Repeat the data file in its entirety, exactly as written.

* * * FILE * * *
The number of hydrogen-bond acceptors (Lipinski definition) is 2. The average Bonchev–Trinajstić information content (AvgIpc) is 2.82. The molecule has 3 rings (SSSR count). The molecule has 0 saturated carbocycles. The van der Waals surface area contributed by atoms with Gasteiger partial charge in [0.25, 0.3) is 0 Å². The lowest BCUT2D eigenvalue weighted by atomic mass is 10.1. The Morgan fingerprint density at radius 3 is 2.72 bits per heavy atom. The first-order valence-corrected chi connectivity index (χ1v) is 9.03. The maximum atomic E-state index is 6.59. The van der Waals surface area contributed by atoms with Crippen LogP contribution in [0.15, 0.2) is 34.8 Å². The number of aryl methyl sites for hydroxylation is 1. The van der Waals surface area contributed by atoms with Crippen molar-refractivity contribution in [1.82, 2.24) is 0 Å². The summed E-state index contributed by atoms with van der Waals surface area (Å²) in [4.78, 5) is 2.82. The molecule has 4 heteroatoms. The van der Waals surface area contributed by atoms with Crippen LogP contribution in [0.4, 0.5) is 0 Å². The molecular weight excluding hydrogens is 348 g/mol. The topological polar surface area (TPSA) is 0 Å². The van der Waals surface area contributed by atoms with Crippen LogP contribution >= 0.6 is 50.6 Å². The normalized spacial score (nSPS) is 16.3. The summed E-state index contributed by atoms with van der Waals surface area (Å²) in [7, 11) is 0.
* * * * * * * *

The number of hydrogen-bond acceptors (Lipinski definition) is 2. The average Bonchev–Trinajstić information content (AvgIpc) is 2.82. The molecule has 3 rings (SSSR count). The molecule has 0 saturated carbocycles. The van der Waals surface area contributed by atoms with Gasteiger partial charge in [0.25, 0.3) is 0 Å². The lowest BCUT2D eigenvalue weighted by atomic mass is 10.1. The Morgan fingerprint density at radius 3 is 2.72 bits per heavy atom. The first-order valence-corrected chi connectivity index (χ1v) is 9.03. The maximum atomic E-state index is 6.59. The van der Waals surface area contributed by atoms with Crippen LogP contribution in [0.15, 0.2) is 34.8 Å². The number of aryl methyl sites for hydroxylation is 1. The van der Waals surface area contributed by atoms with Crippen molar-refractivity contribution in [1.82, 2.24) is 0 Å². The summed E-state index contributed by atoms with van der Waals surface area (Å²) in [4.78, 5) is 2.82. The molecule has 4 heteroatoms. The van der Waals surface area contributed by atoms with Crippen LogP contribution in [0.4, 0.5) is 0 Å². The molecular weight excluding hydrogens is 348 g/mol. The topological polar surface area (TPSA) is 0 Å². The van der Waals surface area contributed by atoms with Crippen LogP contribution >= 0.6 is 50.6 Å². The normalized spacial score (nSPS) is 16.3. The summed E-state index contributed by atoms with van der Waals surface area (Å²) in [7, 11) is 0.